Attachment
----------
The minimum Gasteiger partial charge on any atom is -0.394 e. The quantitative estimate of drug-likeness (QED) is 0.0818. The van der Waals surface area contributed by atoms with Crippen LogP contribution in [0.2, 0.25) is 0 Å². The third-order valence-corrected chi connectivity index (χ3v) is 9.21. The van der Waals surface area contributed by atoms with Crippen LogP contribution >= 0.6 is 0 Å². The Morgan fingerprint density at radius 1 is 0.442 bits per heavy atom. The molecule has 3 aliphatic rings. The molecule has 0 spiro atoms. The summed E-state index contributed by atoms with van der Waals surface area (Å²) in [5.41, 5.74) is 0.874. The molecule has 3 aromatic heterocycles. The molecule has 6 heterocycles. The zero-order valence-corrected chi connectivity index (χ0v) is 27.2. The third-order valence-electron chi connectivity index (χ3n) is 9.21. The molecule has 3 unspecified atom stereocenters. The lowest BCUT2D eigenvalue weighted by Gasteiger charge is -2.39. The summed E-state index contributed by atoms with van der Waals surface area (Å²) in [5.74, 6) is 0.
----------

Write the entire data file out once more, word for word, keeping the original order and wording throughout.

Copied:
The minimum Gasteiger partial charge on any atom is -0.394 e. The quantitative estimate of drug-likeness (QED) is 0.0818. The van der Waals surface area contributed by atoms with Crippen LogP contribution in [0.2, 0.25) is 0 Å². The third-order valence-corrected chi connectivity index (χ3v) is 9.21. The van der Waals surface area contributed by atoms with Crippen LogP contribution >= 0.6 is 0 Å². The Morgan fingerprint density at radius 1 is 0.442 bits per heavy atom. The molecule has 3 aliphatic rings. The molecule has 0 spiro atoms. The summed E-state index contributed by atoms with van der Waals surface area (Å²) in [5.41, 5.74) is 0.874. The molecule has 3 aromatic heterocycles. The molecule has 6 heterocycles. The zero-order valence-corrected chi connectivity index (χ0v) is 27.2. The third-order valence-electron chi connectivity index (χ3n) is 9.21. The molecule has 3 unspecified atom stereocenters. The lowest BCUT2D eigenvalue weighted by Gasteiger charge is -2.39. The summed E-state index contributed by atoms with van der Waals surface area (Å²) in [5.74, 6) is 0.